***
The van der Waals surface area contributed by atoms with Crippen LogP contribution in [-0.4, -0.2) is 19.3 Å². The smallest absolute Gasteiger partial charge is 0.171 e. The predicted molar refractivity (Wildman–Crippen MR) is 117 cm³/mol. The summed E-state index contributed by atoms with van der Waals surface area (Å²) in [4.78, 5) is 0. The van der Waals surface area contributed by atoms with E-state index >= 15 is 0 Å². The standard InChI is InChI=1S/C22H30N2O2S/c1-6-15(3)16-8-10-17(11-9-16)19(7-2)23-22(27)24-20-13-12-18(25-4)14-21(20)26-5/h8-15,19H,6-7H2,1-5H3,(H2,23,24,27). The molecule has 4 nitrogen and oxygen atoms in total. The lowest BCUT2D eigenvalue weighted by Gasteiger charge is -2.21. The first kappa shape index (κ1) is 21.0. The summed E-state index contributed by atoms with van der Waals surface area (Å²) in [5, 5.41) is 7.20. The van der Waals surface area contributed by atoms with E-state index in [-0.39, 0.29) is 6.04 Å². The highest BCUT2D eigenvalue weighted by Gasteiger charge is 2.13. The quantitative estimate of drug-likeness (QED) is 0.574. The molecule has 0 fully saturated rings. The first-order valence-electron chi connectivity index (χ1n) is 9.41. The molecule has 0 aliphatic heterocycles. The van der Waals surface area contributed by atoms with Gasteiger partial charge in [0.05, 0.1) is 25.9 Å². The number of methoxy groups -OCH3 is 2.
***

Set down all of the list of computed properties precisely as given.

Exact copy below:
The van der Waals surface area contributed by atoms with Crippen LogP contribution in [-0.4, -0.2) is 19.3 Å². The smallest absolute Gasteiger partial charge is 0.171 e. The predicted molar refractivity (Wildman–Crippen MR) is 117 cm³/mol. The summed E-state index contributed by atoms with van der Waals surface area (Å²) in [4.78, 5) is 0. The van der Waals surface area contributed by atoms with E-state index >= 15 is 0 Å². The standard InChI is InChI=1S/C22H30N2O2S/c1-6-15(3)16-8-10-17(11-9-16)19(7-2)23-22(27)24-20-13-12-18(25-4)14-21(20)26-5/h8-15,19H,6-7H2,1-5H3,(H2,23,24,27). The molecule has 4 nitrogen and oxygen atoms in total. The lowest BCUT2D eigenvalue weighted by Gasteiger charge is -2.21. The first kappa shape index (κ1) is 21.0. The summed E-state index contributed by atoms with van der Waals surface area (Å²) in [5, 5.41) is 7.20. The van der Waals surface area contributed by atoms with E-state index in [-0.39, 0.29) is 6.04 Å². The highest BCUT2D eigenvalue weighted by Gasteiger charge is 2.13. The quantitative estimate of drug-likeness (QED) is 0.574. The molecule has 0 fully saturated rings. The first-order valence-electron chi connectivity index (χ1n) is 9.41. The molecule has 0 aliphatic heterocycles. The van der Waals surface area contributed by atoms with Gasteiger partial charge in [0.05, 0.1) is 25.9 Å². The number of methoxy groups -OCH3 is 2.